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Where will we buy propane?

The explosions at a Toronto, Ont., propane plant that occurred during the early morning of Aug. 10, 2008, continue to have destructive effects.


November 24, 2010
By George Olah

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The explosions at a Toronto, Ont., propane plant that occurred during the early morning of Aug. 10, 2008, continue to have destructive effects. The ripple effect emanating from this event has created an unprecedented regulatory situation exacerbated by the panic reaction of the Ontario government’s cabinet and resulting in the draconian Ontario Regulation 440/08.

Let me be very clear about one thing. I believe in safety. Moreover, the propane industry takes safety very seriously; otherwise, there would be many more accidents resulting from the daily activities of this key energy sector.

Careful vetting
Appropriately, there are already excellent regulations carefully vetted and thought through by experts as part of the national B149 Code process. Any new regulations are thoroughly considered utilizing a well-structured process of consultation. Engineers, policy makers, safety specialists, industry leaders and manufacturers all play integral parts in this methodical and co-ordinated process.

Yes, the procedure takes time, but it painstakingly takes into consideration many key factors – something that 440/08 has failed to do.

Remember back to your school days and basic mathematics. What you do to one side of an equation will affect the other side. Regulation 440/08 takes only one side of the equation into account.

While the regulation is ostensibly a well-intentioned effort to bolster propane safety, in reality it is misguided and counterproductive. It fails to calculate its total negative impact on not only the propane industry, but also its many users. These users are spread across many different industries, not just the rental business.

In Ontario, propane is inextricably tied to our daily lives – embraced by nearly every sector of society.

It’s used for heating homes, drying agricultural crops, keeping poultry warm, fuelling manufacturing processes, powering forklift vehicles, fuelling taxis, cooking and heating in recreational vehicles, warming mines, barbecuing, heating construction sites, thawing frozen municipal storm drains, keeping food warm on catering vehicles bringing hot coffee and food to a variety of worksites. These are just a few of the many applications for propane is used.

Dramatic change
When 440/08 comes into full effect on Jan. 1, 2011, this will change dramatically. All licensed propane refill facilities will need a Risk and Safety Management Plan (RSMP), prepared by a professional engineer, in order to renew operating licences. Approximately 1,600 Ontario propane facilities will require RSMPs for licence renewal in 2011.

The problem is that without taking into consideration internal staff time, travel and other expenses, the minimum cost of an RSMP is estimated at an expensive $25,000 per site – regardless of the size of the facility. The new regulation will also require continuing annual inspection, with associated costs, for those who can afford to stay in business.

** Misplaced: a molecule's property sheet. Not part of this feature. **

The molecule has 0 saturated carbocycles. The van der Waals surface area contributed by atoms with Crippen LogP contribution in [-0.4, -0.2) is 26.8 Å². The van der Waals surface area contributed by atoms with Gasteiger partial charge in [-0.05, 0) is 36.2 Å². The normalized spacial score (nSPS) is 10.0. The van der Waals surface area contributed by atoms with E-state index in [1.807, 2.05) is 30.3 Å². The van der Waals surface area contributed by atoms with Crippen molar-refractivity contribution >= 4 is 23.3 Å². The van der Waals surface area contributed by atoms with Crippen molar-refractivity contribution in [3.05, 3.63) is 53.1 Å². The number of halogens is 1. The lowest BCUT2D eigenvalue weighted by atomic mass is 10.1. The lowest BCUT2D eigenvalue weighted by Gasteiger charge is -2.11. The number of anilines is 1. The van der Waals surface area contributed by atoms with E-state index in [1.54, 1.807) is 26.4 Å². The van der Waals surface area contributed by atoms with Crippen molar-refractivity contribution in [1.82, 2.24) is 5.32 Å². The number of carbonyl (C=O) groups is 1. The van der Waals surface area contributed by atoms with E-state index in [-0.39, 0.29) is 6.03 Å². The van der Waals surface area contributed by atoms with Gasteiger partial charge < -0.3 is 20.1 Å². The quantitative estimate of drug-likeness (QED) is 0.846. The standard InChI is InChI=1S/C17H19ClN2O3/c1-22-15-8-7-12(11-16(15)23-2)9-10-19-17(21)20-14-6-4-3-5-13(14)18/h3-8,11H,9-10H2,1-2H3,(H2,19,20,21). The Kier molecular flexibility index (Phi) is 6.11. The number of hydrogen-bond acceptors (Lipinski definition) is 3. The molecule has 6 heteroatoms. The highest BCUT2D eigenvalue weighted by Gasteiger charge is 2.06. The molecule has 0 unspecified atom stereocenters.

Clearly, many small Ontario propane facilities cannot afford this and it’s likely that many of them will get rid of their propane refill business, along with some staff. The Ontario Propane Association is projecting at least 1,400 facilities will be forced to close next year.

There is a genuine shortage of engineers with the qualifications that are needed to draw up and stamp plans.

Several governmental agencies required to sign off on some of the new inspections are themselves not quite sure who is responsible for what. This sort of jurisdictional puzzlement reigns high at many Ontario provincial and municipal organizations. 

Good government policy shouldn’t cause such uncertainty and confusion. The stark reality is that propane refill sites are already closing down because of overly onerous costs inflicted by 440/08. And yes, real jobs are being lost.

There are many 20-pound-cylinder exchange cages, but there are very few 30-pound-cylinder (or larger sized) exchange facilities in Ontario. Many rental companies and tourism facilities will not be able to afford to serve propane to their customers and will lose much-needed business.

Longer trips
With the disappearance of small, yet extremely convenient, propane refuelling facilities, consumers will be making longer trips to the remaining propane fuelling facilities. Unfortunately, they will be forced to haul around more empty and full cylinders in all sorts of vehicles for greater distances. This will not increase safety.

It is very interesting to note that after exhaustive investigation, the Ontario Fire Marshal determined that the unfortunate events culminating in the August 2008 blast were precipitated by an illegal truck-to-truck transfer. What is really sad is that the overreactions of the Ontario government manifesting in Ontario Regulation 440/08 will not and cannot address the illegal activities of the sort that took place. All the government is doing with Regulation 440/08 is needlessly penalizing both the propane industry and its customers.


George A. Olah has over 35 years’ experience in training, marketing, and renting commercial appliances and equipment.  He is the general manager of operations at ABCO Equipment & Supplies, a family-owned rental company located in Weston, Ont.


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